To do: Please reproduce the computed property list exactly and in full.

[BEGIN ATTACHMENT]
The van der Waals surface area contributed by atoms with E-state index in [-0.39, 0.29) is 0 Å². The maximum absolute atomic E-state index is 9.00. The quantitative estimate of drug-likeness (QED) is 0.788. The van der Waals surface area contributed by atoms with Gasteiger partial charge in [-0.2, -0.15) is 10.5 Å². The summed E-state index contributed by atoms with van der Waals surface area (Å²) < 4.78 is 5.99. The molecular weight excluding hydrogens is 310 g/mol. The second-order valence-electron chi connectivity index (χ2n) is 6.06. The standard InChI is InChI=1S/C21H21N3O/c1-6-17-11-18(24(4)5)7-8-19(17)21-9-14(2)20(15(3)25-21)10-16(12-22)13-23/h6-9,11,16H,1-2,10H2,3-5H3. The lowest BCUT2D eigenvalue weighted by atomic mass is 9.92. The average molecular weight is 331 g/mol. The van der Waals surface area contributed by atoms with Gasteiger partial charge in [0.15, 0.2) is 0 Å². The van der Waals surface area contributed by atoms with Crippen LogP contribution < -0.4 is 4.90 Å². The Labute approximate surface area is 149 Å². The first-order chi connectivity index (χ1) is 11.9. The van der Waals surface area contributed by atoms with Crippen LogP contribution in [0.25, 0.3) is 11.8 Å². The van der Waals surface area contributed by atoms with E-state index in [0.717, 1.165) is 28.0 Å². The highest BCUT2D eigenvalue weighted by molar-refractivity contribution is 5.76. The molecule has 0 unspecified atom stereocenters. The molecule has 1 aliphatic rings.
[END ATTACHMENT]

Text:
The van der Waals surface area contributed by atoms with E-state index in [-0.39, 0.29) is 0 Å². The maximum absolute atomic E-state index is 9.00. The quantitative estimate of drug-likeness (QED) is 0.788. The van der Waals surface area contributed by atoms with Gasteiger partial charge in [-0.2, -0.15) is 10.5 Å². The summed E-state index contributed by atoms with van der Waals surface area (Å²) < 4.78 is 5.99. The molecular weight excluding hydrogens is 310 g/mol. The second-order valence-electron chi connectivity index (χ2n) is 6.06. The standard InChI is InChI=1S/C21H21N3O/c1-6-17-11-18(24(4)5)7-8-19(17)21-9-14(2)20(15(3)25-21)10-16(12-22)13-23/h6-9,11,16H,1-2,10H2,3-5H3. The lowest BCUT2D eigenvalue weighted by atomic mass is 9.92. The average molecular weight is 331 g/mol. The van der Waals surface area contributed by atoms with Gasteiger partial charge in [0.15, 0.2) is 0 Å². The van der Waals surface area contributed by atoms with Crippen LogP contribution < -0.4 is 4.90 Å². The Labute approximate surface area is 149 Å². The first-order chi connectivity index (χ1) is 11.9. The van der Waals surface area contributed by atoms with Crippen LogP contribution in [0.25, 0.3) is 11.8 Å². The van der Waals surface area contributed by atoms with E-state index in [0.717, 1.165) is 28.0 Å². The highest BCUT2D eigenvalue weighted by molar-refractivity contribution is 5.76. The molecule has 0 unspecified atom stereocenters. The molecule has 1 aliphatic rings.